This is not a full answer, but rather an attempt to clear up some misconception about the gradient: In particular, in my opinion saying that the gradient is a covector doesn't make much sense.
There are two ways to interpret the concept of vectors and covectors:
The first one is to say there is only a single entity - the vector - which has covariant and contravariant components. This is inspired by classical tensor calculus: when doing calculations, we often do not care about the placement of the indices of a particular tensor - after all, we can always lower or raise them (ie go from column vectors to row vectors and vice versa) by contraction with the metric tensor.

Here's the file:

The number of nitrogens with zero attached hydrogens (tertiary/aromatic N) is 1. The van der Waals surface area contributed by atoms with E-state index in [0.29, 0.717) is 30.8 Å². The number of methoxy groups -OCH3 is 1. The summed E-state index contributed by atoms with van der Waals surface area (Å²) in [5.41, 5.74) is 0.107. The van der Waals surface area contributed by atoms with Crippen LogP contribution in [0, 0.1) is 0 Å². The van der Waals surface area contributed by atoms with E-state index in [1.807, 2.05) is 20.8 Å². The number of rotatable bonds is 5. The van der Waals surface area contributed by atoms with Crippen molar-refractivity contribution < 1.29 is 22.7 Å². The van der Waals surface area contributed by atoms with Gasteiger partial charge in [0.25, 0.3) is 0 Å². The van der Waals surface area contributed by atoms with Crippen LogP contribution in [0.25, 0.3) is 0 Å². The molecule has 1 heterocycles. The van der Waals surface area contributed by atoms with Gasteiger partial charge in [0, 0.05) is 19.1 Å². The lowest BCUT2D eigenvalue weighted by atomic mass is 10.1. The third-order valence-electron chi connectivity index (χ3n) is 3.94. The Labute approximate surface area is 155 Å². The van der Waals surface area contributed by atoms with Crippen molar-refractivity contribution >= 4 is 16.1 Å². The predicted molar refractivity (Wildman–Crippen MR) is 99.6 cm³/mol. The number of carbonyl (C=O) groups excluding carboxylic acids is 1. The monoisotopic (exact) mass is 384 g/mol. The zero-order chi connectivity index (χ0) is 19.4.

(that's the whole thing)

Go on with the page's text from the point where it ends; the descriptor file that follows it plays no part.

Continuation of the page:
If you take this point of view, differential and gradient are two names for the same entity. It is somewhat misleading to say that the gradient is a covector, as what we really mean is that the gradient is a vector whose covariant components are given by the partial derivatives (whereas its contravariant components are given by contraction of the covariant components with the inverse of the metric tensor).
The second point of view - which is the one I prefer - is that vectors (or, more precisely as we're doing differential geometry, tangent vectors) are distinct from covectors (aka 1-forms). However, the scalar product gives an isomorphism between tangent vectors and 1-forms. The gradient is the (pre-)image of the differential under this isomorphism and an actual vector.